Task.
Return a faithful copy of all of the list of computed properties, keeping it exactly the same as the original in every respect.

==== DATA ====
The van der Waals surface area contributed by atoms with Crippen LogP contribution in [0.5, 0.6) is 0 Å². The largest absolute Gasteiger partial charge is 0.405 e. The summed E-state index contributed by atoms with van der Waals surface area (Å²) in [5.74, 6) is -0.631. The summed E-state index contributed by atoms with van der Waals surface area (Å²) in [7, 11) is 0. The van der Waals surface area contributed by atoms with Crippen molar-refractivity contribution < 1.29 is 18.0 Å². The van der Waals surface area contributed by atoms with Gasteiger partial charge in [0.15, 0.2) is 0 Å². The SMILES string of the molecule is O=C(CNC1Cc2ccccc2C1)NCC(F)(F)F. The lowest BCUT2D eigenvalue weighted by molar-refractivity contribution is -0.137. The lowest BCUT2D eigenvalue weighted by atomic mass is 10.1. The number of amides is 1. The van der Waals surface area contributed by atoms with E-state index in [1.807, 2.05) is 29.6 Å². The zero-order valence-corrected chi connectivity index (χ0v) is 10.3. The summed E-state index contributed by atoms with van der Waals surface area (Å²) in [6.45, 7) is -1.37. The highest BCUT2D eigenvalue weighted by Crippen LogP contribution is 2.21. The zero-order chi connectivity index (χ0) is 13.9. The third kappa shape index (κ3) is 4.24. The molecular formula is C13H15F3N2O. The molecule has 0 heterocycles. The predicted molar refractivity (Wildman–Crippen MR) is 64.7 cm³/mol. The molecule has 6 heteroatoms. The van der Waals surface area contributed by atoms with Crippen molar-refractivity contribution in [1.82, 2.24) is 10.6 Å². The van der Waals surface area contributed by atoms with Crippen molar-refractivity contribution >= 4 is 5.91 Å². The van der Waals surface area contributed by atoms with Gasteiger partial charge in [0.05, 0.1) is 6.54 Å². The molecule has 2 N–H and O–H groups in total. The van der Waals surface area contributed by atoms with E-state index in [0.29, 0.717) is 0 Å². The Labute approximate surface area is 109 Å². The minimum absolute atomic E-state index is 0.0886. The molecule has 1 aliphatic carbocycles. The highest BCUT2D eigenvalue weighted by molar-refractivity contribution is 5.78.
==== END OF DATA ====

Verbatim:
The van der Waals surface area contributed by atoms with Crippen LogP contribution in [0.5, 0.6) is 0 Å². The largest absolute Gasteiger partial charge is 0.405 e. The summed E-state index contributed by atoms with van der Waals surface area (Å²) in [5.74, 6) is -0.631. The summed E-state index contributed by atoms with van der Waals surface area (Å²) in [7, 11) is 0. The van der Waals surface area contributed by atoms with Crippen molar-refractivity contribution < 1.29 is 18.0 Å². The van der Waals surface area contributed by atoms with Gasteiger partial charge in [0.15, 0.2) is 0 Å². The SMILES string of the molecule is O=C(CNC1Cc2ccccc2C1)NCC(F)(F)F. The lowest BCUT2D eigenvalue weighted by molar-refractivity contribution is -0.137. The lowest BCUT2D eigenvalue weighted by atomic mass is 10.1. The number of amides is 1. The van der Waals surface area contributed by atoms with E-state index in [1.807, 2.05) is 29.6 Å². The zero-order valence-corrected chi connectivity index (χ0v) is 10.3. The summed E-state index contributed by atoms with van der Waals surface area (Å²) in [6.45, 7) is -1.37. The highest BCUT2D eigenvalue weighted by Crippen LogP contribution is 2.21. The zero-order chi connectivity index (χ0) is 13.9. The third kappa shape index (κ3) is 4.24. The molecular formula is C13H15F3N2O. The molecule has 0 heterocycles. The predicted molar refractivity (Wildman–Crippen MR) is 64.7 cm³/mol. The molecule has 6 heteroatoms. The van der Waals surface area contributed by atoms with Crippen molar-refractivity contribution in [1.82, 2.24) is 10.6 Å². The van der Waals surface area contributed by atoms with Crippen molar-refractivity contribution >= 4 is 5.91 Å². The van der Waals surface area contributed by atoms with Gasteiger partial charge in [0.05, 0.1) is 6.54 Å². The molecule has 2 N–H and O–H groups in total. The van der Waals surface area contributed by atoms with E-state index in [0.29, 0.717) is 0 Å². The Labute approximate surface area is 109 Å². The minimum absolute atomic E-state index is 0.0886. The molecule has 1 aliphatic carbocycles. The highest BCUT2D eigenvalue weighted by molar-refractivity contribution is 5.78.